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Sexually Harassed

Sexual harassment is illegal and no worker has to tolerate it. Sexual harassment is a form of illegal sex discrimination that violates Title VII of the Civil Rights Act of 1964. Title VII applies to employers with 15 or more employees, including state and local governments, employment agencies, labor organizations and the federal government.

Sexual harassment is unwanted verbal or physical conduct of a sexual nature when:

  • You must submit to the behavior to keep your job or to get a promotion, a good job assignment or some other job benefit; or
  • The behavior unreasonably interferes with your work performance or creates an intimidating, hostile or offensive working environment.

Examples of sexual harassment include pressure for sexual favors; pornographic material left on your desk or work area; touching, "goosing," patting, hugging; leaning against; leering, whistling, catcalls or howling; using demeaning terms such as "sweetheart," babe" or "honey"; sexual teasing and jokes; posting cartoons, posters or drawings of a sexual or insulting nature; asking personal questions, telling lies or spreading rumors about your social or sex life; making sexual remarks or gestures; and actual or attempted sexual assault.

The victim as well as the harasser can be male or female; the victim does not have to be of the opposite sex. Harassment does not have to be of a sexual nature, however. It can include offensive or derogatory remarks about a person’s sex, such as making offensive comments about women in general. The harasser can be the victim’s supervisor, a supervisor in another area, an agent of the employer, a co-worker or a non-employee, such as a customer or client of the employer. The victim does not have to be the individual harassed but could be anyone affected by the harasser’s offensive conduct.

An employer has the legal responsibility to investigate sexual harassment complaints and to take appropriate actions to end the harassment and make sure it doesn't happen again.

You are not required to complain to the person who is harassing you but it is helpful for the victim to have informed the harasser that the conduct is unwelcome and must stop. You should make sure that you, your union, if you have one, or someone you designate tells management about your complaint. You also should keep a written record of the harassment incidents and evidence of your job performance. If your employer has an internal complaint procedure, you are required to use it.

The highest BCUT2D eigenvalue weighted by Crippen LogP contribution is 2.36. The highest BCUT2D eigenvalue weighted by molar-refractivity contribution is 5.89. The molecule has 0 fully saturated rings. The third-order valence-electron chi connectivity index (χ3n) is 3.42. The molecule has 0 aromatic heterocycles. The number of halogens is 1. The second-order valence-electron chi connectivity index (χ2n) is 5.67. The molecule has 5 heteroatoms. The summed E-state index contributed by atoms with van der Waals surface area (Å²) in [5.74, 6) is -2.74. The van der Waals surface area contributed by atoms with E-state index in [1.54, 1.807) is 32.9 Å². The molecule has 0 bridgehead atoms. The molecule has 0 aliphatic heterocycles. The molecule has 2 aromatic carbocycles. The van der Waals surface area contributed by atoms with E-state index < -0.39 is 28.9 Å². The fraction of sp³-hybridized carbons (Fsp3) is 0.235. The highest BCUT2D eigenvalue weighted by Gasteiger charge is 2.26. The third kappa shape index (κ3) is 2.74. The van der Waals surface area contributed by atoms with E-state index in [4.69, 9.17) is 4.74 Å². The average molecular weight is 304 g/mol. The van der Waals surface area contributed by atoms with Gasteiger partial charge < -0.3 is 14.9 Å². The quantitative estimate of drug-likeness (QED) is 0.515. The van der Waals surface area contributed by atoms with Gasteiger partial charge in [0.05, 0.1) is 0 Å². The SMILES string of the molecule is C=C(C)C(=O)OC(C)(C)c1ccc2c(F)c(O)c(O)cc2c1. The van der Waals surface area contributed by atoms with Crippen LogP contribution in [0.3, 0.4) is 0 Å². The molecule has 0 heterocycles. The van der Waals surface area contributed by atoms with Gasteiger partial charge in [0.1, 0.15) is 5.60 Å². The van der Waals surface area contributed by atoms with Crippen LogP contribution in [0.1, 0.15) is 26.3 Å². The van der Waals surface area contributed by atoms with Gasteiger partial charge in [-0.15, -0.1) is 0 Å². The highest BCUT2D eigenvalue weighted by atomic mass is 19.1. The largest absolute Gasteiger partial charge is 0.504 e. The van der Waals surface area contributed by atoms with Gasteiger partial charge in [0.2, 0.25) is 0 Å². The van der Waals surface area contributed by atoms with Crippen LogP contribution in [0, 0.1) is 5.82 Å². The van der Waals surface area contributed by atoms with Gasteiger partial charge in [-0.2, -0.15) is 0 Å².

If you have been the victim of sexual harassment and discrimination, you may choose to find recourse in legal action. Unlawful sexual harassment may occur without economic injury to or discharge of the victim.

If you think you have been sexually harassed, you may file employment discrimination charges as an individual or as part of a group (known as "class action") with the U.S. Equal Employment Opportunity Commission (EEOC). The charges must be filed within 180 days of the alleged discriminatory act. Federal employees have 45 days to contact an EEO counselor. If you are represented by a union, contact your union steward, who can help you file charges. Federal employees must file discrimination charges within their own agency.

You can file a charge in person, by mail or by calling the EEOC at 800-669-4000 for more information (800-669-6820 for the hearing impaired). All charges must include:

  • Your name, address and telephone number.
  • Your job title.
  • A brief description of the problem.
  • When the incident or incidents occurred.
  • And the type of discrimination you encountered.

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For more information, visit the EEOC question-and-answer page about discrimination, as well as these helpful sites:

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